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#219828 12/04/18 12:41 PM
Joined: Jul 2004
Posts: 136
C
cgw Offline OP
Member
Correct me if I am mistaken:
1. The photo below is a fuse panelboard.
2. Replacement fuses are common and obtainable.
3. The panelboard is safe.
Any other comments?


[Linked Image from i.postimg.cc]

Joined: Jul 2004
Posts: 9,662
Likes: 4
G
Member
Yes
Yes
Depends.
That is a cartridge fuse panel using pull out fuse holders. The fuses are available and usually in a lot of values you can't find in a breaker but they may not be cheap.
Safety really depends on the condition of the panelboard. If everything is in good condition some say fuses are safer than breakers but not as convenient.


Greg Fretwell
Joined: Apr 2002
Posts: 7,279
Likes: 3
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If it's in good shape, leave it alone, as Greg said.

A little sanding, and a coat of paint on the cover maybe?

I have a few friends who worked for Bussmann, and they have always professed what Greg added that fuses are superior to CBs. They had some great videos to sway people, specially for fault conditions.



John
Joined: Dec 2002
Posts: 205
G
Member
My belief is that fuses are best for short circuit protection, but not so good for overload protection. Conversely circuit breakers are best at overload protection.

Joined: Jul 2004
Posts: 9,662
Likes: 4
G
Member
It is pretty much impossible to have a fuse fail "closed" and when they change value, it tends to be toward a lower rating. We used fuses a lot in the computer business because they offered better protection for the hardware. You can also get them in just about any rating you like. The main flaw is it is too easy to replace a fuse with a larger size than the specifications.
I had a problem with an installation many years ago and there was nothing I could do about it. This was a big rest stop on the interstate with toaster wire heat along with a lot of other load. They served it from a 400a fused service disconnect and the feeder to the building where they had a 400a panel was fed by 300 Kcmil aluminum. I said the wire was too small and they said they only had 225a fuses in the service disconnect and everything was legal.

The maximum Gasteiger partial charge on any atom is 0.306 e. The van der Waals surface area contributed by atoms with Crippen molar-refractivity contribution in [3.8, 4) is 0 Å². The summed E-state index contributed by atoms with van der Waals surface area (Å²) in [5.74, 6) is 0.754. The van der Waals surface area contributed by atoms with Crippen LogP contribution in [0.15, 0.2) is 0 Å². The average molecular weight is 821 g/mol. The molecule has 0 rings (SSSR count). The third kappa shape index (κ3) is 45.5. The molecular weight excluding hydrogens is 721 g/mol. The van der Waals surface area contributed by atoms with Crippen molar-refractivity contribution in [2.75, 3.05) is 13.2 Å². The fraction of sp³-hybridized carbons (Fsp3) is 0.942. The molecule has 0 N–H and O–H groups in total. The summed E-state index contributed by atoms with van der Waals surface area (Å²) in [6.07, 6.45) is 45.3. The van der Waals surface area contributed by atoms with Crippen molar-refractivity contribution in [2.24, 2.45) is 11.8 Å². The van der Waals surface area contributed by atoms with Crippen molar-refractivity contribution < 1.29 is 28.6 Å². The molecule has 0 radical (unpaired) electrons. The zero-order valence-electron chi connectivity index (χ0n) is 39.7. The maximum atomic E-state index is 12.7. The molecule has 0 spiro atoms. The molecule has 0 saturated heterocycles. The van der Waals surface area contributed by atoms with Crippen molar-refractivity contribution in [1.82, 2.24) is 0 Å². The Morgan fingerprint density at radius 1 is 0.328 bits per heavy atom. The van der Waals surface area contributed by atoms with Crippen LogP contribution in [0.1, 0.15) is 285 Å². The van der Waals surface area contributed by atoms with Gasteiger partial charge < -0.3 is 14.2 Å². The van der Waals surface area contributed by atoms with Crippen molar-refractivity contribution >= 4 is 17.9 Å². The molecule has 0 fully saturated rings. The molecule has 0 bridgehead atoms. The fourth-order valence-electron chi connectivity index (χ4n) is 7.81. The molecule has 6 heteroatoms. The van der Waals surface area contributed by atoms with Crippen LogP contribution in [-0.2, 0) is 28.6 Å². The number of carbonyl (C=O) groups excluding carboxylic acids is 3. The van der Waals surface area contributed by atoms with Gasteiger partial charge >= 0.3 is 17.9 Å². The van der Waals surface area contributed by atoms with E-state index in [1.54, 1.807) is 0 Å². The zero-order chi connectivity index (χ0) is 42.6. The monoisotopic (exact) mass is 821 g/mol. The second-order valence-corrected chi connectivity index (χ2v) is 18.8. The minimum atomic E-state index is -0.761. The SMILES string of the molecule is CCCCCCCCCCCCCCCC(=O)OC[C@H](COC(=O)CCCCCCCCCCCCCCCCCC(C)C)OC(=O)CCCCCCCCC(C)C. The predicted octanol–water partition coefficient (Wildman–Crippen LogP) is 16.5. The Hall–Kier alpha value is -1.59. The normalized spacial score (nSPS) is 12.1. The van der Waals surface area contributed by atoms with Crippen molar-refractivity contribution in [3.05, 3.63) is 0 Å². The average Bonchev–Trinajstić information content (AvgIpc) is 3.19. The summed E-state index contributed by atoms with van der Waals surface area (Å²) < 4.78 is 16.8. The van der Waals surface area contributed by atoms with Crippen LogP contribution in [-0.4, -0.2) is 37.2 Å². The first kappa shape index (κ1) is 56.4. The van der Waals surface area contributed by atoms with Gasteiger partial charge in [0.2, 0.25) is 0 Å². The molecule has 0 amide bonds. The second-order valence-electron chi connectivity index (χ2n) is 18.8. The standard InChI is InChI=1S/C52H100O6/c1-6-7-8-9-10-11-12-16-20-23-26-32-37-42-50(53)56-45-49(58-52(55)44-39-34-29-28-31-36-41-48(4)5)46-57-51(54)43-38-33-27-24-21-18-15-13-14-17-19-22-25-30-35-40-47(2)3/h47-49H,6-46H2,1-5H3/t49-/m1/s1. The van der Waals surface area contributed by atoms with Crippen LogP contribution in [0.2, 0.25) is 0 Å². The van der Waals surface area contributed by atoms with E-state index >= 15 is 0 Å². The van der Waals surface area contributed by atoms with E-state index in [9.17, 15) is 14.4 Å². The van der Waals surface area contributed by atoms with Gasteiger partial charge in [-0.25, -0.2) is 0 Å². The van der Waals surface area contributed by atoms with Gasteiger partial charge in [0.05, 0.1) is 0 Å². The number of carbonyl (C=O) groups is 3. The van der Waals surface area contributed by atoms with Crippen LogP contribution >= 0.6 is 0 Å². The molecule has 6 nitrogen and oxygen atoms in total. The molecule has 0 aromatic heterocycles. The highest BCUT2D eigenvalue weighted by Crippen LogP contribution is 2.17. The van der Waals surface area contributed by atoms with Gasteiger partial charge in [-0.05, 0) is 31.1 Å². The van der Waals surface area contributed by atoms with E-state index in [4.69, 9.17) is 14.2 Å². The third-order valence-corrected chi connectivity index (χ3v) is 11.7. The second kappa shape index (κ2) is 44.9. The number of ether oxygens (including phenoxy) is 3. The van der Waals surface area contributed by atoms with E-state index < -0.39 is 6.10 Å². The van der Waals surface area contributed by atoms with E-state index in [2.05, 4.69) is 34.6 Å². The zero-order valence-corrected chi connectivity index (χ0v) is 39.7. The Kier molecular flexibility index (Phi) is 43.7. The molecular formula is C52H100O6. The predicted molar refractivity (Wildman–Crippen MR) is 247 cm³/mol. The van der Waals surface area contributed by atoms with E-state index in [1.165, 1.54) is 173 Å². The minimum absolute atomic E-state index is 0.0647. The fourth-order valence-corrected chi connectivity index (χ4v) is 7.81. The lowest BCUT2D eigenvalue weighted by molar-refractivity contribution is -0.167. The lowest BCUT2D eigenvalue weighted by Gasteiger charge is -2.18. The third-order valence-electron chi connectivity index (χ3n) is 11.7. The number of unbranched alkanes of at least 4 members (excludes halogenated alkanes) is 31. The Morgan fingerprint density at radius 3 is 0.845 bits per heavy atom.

They also said the 400a breaker in the panel was just the building disconnect and the up stream fuses protected the feeder. After looking it up, they are right and I even talked to other inspectors. You have to inspect what is there, not the dumbest thing someone might do later. I wrote a proposal, more to get the sense of NFPA than to actually get a code change and their attitude was the same. We have to trust that there will be qualified professionals working on these things and the fuses installed determine the minimum ampacity of conductors, not the biggest standard fuse that will fit. My problem is this will be serviced by DOT workers, not electricians. They will use what they have on the truck. I did make them label the disconnect "225a fuses only" since they said that was all they needed.



Greg Fretwell
Joined: Jul 2002
Posts: 8,407
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What does it look like if you take the dead-front off?
Things like this tend to hide "secrets" laugh

Joined: Nov 2002
Posts: 790
W
Member
My house's service entrance uses a fused service equipment panel
[Linked Image from pw2.netcom.com]
Closeup of the stickers:
[Linked Image from pw2.netcom.com]

It was installed in the early 1950's. When 100A was a big service. Spares sitting behind the meter, but never had to use them.
"Aug 9 '76 failure" was a big blackout in my town... smile

Joined: Apr 2002
Posts: 7,279
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The "Shop Rite" sticker is priceless.

Looks like PSE&G original equipment.


John
Joined: Jul 2004
Posts: 9,662
Likes: 4
G
Member
My house in Md had a strange panel (built in 1971) (Federal Pacific)
It had a 200a main breaker but the panelboard was 2 pullouts and ~20 plug fuses.
One of the pullouts was a dryer and I used the other one to feed a sub panel in the garage.
Everything else was gas.


Greg Fretwell

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